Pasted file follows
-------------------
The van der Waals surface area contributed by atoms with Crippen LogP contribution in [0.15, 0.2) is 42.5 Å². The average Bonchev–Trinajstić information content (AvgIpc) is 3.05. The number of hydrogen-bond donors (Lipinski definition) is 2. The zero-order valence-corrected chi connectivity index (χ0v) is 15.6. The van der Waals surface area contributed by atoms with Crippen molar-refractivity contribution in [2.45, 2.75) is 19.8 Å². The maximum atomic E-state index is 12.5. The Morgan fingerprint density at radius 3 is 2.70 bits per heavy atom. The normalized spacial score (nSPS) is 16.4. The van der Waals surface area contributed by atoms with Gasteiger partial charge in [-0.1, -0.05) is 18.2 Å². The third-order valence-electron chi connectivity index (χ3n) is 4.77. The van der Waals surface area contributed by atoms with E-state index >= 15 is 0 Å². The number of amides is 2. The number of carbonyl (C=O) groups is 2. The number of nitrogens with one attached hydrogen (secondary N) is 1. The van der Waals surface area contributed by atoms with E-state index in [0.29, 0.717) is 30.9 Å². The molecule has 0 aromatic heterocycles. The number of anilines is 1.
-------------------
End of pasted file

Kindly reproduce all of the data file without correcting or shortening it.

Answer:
The van der Waals surface area contributed by atoms with Crippen LogP contribution in [0.15, 0.2) is 42.5 Å². The average Bonchev–Trinajstić information content (AvgIpc) is 3.05. The number of hydrogen-bond donors (Lipinski definition) is 2. The zero-order valence-corrected chi connectivity index (χ0v) is 15.6. The van der Waals surface area contributed by atoms with Crippen molar-refractivity contribution in [2.45, 2.75) is 19.8 Å². The maximum atomic E-state index is 12.5. The Morgan fingerprint density at radius 3 is 2.70 bits per heavy atom. The normalized spacial score (nSPS) is 16.4. The van der Waals surface area contributed by atoms with Gasteiger partial charge in [-0.1, -0.05) is 18.2 Å². The third-order valence-electron chi connectivity index (χ3n) is 4.77. The van der Waals surface area contributed by atoms with E-state index >= 15 is 0 Å². The number of amides is 2. The number of carbonyl (C=O) groups is 2. The number of nitrogens with one attached hydrogen (secondary N) is 1. The van der Waals surface area contributed by atoms with E-state index in [0.29, 0.717) is 30.9 Å². The molecule has 0 aromatic heterocycles. The number of anilines is 1.